Competitive Cycling

Cyclist exults over the pending return of bike racing.

VeloNews explains how budding Canadian cycling star Michael Wood made the transition from running to bike racing.

 

Finally…

At last, a bike you ride sidesaddle. That feeling when your bike ride turns into a cheesy DIY porn shoot.

And yes, you’re actually supposed to sit on this.

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Be safe, and stay healthy. And wear a mask, already. 

Bike-friendly Councilmember Jose Huizar busted for bribery, Olive Street gets bike lanes, and Brits get £50 for bike repair

The other shoe finally dropped.

Two years after FBI agents raided the home and office of DTLA Councilmember Jose Huizar, he was charged yesterday with accepting bribes from a Chinese developer.

It had become clear in recent months that the Feds had Huizar in their sights, after a string of lower-level aides and go-betweens copped pleas that clearly implicated him.

Huizar, who was largely responsible for the bike-friendly Complete Streets makeover of Downtown Los Angeles in recent years, was charged under the RICO act for running a corrupt enterprise.

His arrest, along with the conviction of former San Fernando Valley Councilmember Mitch Englander, raises questions of whether anyone else was involved, and who else the Feds could be looking at.

Englander’s replacement, Councilmember John Lee, is believed to have been implicated in Englander’s bribery scheme, according to court documents, but hasn’t stepped down.

A number of other city officials and staffers, including South LA Councilmember Curren Price, have been subjects of search warrants.

Which means the question is whether Huizar’s alleged corruption marks the end of the investigation. Or just the tip of the iceberg.

And it serves as a reminder that those who support us don’t always deserve our support.

Although the sexual harassment case against Huizar, allegedly settled with funds from the bribery scheme, should have been a fucking clue.

The remaining city councilmembers voted unanimously to suspend Huizar from the council after his arrest; he was urged to resign before his term ends at the end of the year so Councilmember-elect Kevin de Leon can take over the seat.

Let’s hope de Leon turns out to be as much of a supporter of bicycles and Complete Streets as Huizar has been.

But less corrupt.

Allegedly.

Photo from josehuizar.com.

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Speaking of DTLA, it looks like Olive Street is about to get an upgrade.

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You might want to avoid Laguna Niguel’s Camino Capistrano for awhile.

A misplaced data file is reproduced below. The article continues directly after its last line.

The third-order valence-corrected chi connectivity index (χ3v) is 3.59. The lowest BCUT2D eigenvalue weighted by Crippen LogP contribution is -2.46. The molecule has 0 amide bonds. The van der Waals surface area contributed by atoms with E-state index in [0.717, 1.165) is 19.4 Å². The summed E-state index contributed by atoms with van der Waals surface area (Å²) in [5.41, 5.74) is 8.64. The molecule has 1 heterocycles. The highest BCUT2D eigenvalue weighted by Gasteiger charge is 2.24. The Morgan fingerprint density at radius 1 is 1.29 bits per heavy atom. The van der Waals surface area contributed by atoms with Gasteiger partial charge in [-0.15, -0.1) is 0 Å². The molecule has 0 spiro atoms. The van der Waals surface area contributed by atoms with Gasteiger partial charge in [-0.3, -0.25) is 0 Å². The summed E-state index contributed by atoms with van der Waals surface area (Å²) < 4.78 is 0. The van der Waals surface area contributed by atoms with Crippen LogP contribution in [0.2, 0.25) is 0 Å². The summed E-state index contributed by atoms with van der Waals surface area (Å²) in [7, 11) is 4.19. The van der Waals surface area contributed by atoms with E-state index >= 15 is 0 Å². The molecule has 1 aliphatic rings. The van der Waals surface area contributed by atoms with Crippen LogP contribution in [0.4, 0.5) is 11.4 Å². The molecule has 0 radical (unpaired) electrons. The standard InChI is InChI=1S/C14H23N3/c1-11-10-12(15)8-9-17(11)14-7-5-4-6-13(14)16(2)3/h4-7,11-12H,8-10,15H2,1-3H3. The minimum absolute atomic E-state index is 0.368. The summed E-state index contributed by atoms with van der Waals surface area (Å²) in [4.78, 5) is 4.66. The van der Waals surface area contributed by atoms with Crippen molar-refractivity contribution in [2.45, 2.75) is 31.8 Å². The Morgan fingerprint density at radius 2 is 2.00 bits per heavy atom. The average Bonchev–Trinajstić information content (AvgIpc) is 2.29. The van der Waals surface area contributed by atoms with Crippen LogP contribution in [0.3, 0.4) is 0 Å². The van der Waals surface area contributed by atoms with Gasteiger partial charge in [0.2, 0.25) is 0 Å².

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Great idea.

The UK is ready to roll with a voucher plan offering every resident the equivalent of $62 to get their bikes repaired,

The idea is to help get more people on bikes and support the bike industry, while giving a boost to the economy.

All of which we could use right here. And right now.

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The war on cars may be a myth, but the war on bikes just keeps on going.

Retired motorcycle champ Miguel Duhamel is recovering after he was shot in the head with a BB gun from passing car while riding his bike in Red Rock, Nevada.

But sometimes, it’s the people on two wheels behaving badly.

Police in Indianapolis are asking for the public’s help in identifying the bike-riding jerk who pushed another man off his bicycle, resulting in a severe concussion.

An off-duty NYPD cop was in a shootout with someone on a bicycle after a dispute with a group of men, who allegedly flashed gang signs; over a dozen shots were fired, but no one was hit.

A Tokyo bike rider was busted for allegedly damaging a driver’s car in a case of bike rage, even though that technically isn’t illegal until the end of this month.

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Local

Streetsblog says it will take more than a few sandwich boards to make LA’s 4th Street Slow Street friendlier for bicyclists and walkers.

The LAPD busted one of the bike and skateboard-riding Venice/Mar Vista gropers, and is looking for the other one, as well as any other women who may have been assaulted.

A pair of former competitive cyclists in Long Beach formed a messenger service to deliver just about anything by bike.

Gerard Butler is one of us, riding his bike to Venice for an evening ride along the beach.

 

State

Coronado plans to take over a pair of state highways from Caltrans, which could lead to more bike lanes in the city where residents find them dizzying and akin to having your daughters totally tatted. And led to James Corden’s all-time best monologue.  

Santa Barbara is politely asking bike riders to dismount on a new temporary plaza formed by closing a downtown street.

San Franciscans discover the unexpected delights of bicycling while they shelter at home.